Evolution of Technology in Shipping

Shipping has been the method of choice for transporting heavy cargo across long distances. Today, marine transportation systems are an integral part of maritime trade, functioning at high efficiency. However, shipping has tenaciously clung to its traditional roots until the last decade or so. Previously, technology was often considered as somewhat of a liability instead of an asset. The scenario is gradually changing these days, with better and more advanced machinery and communication tools being invented for making a sailor’s life easier. This is an overview of the various technological advancements in the marine industry, in terms of marine infrastructure, navigation aids, salvage and firefighting support, security systems, and search and rescue facilities. Technological Advancements in Shipping Marine Infrastructure and Logistics In marine infrastructure, we primarily focus on ship design and operation. Shipping and shipbuilding has a history of over 5000 years, but post the Industrial Revolution, there has been a cataclysmic change in the approach towards shipping. Be it the energy source that powers the ship, or the hull design, or the engine and propulsion units used, adoption of technology has kept pace with the innovation in machinery within the industry. Today, fossil fuels are the most popular energy source used in ships. However, given the rising environmental concerns about greenhouse gas emissions, there have been efforts for sustainable … Continue reading Evolution of Technology in Shipping

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An Indian Perspective for World Maritime Day: Connecting Ships, Ports, and People

One of the most important factors for smooth maritime trade and travel is adequate safety for ships, ports, and people. The theme for World maritime Day, 2017 connects these three key elements, celebrating the interrelation of the diverse aspects of the marine industry. In continuation to 2016’s line of thought, the theme continues to explore the different ways in which shipping is indispensable to the world. Maritime safety and security is and has ever been an integral part of marine activities. However, for a long time, the shipping industry has been reactive about the safety of ships and people, learning from its failures. In recent years, the IMO has identified all natural and manmade causes that can impede the travel of the ships, such as weather hazards, piracy, war, technological difficulties, cyber infringement, terrorism, stowaways, and smuggling as threats to smooth sea trade and is prompt in taking action against these to ensure that ship and port security is not compromised. The International Ship and Port Facility Security (ISPS) code is the IMO’s principal framework for mandatory and non-mandatory safety measures that need to be taken by all member nations for maritime security. Several new measures have been put in place with the view of meeting IMO’s goals for sustainable development. Members of the UN associated with marine trade have … Continue reading An Indian Perspective for World Maritime Day: Connecting Ships, Ports, and People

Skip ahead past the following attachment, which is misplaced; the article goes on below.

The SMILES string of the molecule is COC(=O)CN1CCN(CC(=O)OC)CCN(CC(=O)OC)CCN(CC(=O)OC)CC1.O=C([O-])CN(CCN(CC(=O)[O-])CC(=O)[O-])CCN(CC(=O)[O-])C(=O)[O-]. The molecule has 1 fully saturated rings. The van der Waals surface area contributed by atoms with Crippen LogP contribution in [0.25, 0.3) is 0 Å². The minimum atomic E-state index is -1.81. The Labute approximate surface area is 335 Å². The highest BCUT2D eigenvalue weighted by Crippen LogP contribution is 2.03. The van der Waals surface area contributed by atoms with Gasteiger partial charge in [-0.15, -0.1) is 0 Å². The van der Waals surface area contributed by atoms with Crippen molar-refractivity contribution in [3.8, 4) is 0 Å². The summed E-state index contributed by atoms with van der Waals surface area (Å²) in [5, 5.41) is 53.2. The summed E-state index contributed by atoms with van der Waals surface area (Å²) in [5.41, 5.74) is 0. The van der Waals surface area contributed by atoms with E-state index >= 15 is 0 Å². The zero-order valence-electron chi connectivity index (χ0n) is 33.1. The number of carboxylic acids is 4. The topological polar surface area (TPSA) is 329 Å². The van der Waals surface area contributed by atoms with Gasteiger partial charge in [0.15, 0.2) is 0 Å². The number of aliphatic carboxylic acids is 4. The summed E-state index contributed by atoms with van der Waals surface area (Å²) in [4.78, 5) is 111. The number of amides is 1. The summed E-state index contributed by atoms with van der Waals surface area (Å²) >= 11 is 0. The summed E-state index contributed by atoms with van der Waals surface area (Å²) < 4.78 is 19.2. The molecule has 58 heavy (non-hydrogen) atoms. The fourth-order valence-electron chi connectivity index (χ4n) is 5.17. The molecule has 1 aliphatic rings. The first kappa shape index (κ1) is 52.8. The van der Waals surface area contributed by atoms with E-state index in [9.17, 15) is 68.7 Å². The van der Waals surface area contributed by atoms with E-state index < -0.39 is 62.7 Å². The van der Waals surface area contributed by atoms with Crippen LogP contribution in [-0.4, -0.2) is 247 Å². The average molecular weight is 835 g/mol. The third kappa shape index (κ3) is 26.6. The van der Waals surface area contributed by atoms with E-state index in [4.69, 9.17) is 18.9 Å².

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Dry Dock – History, Types, Advantages and Innovation

Every machine needs repairing, maintenance and constant upkeep for smooth functioning. Dry Docking is the process followed for the periodic repair and maintenance of ships, boats and watercrafts. Dry Docking is a method of ship repair being practiced for decades. It is a process of manufacturing, repair and maintenance of ships in an area known as the ‘lock’. In simple words, a lock is like a ‘garage’ for repairing ships. The only difference being, a lock is constructed aligning the shore for easy manoeuvre of the ship and sea water drainage. The main purpose of a Dry Dock is to expose the underwater parts for inspection, repair and maintenance. The ship to be repaired is hence manoeuvred into the lock and the gates are sealed post which all the sea water accumulated in the vessel is drained for better inspection and repairs. According to SOLAS, active ships that fall under the 100A5 category have to be subjected to a bottom survey twice every 5 years. Also, a Merchant Vessel which is older than 15 years needs to be checked for breaches or any defaults twice in every five years. In case of Passenger Ships, the repair period is every two years. The primary goal of a Dry Dock is to carry out effective repairs and maintenance of the parts that … Continue reading Dry Dock – History, Types, Advantages and Innovation

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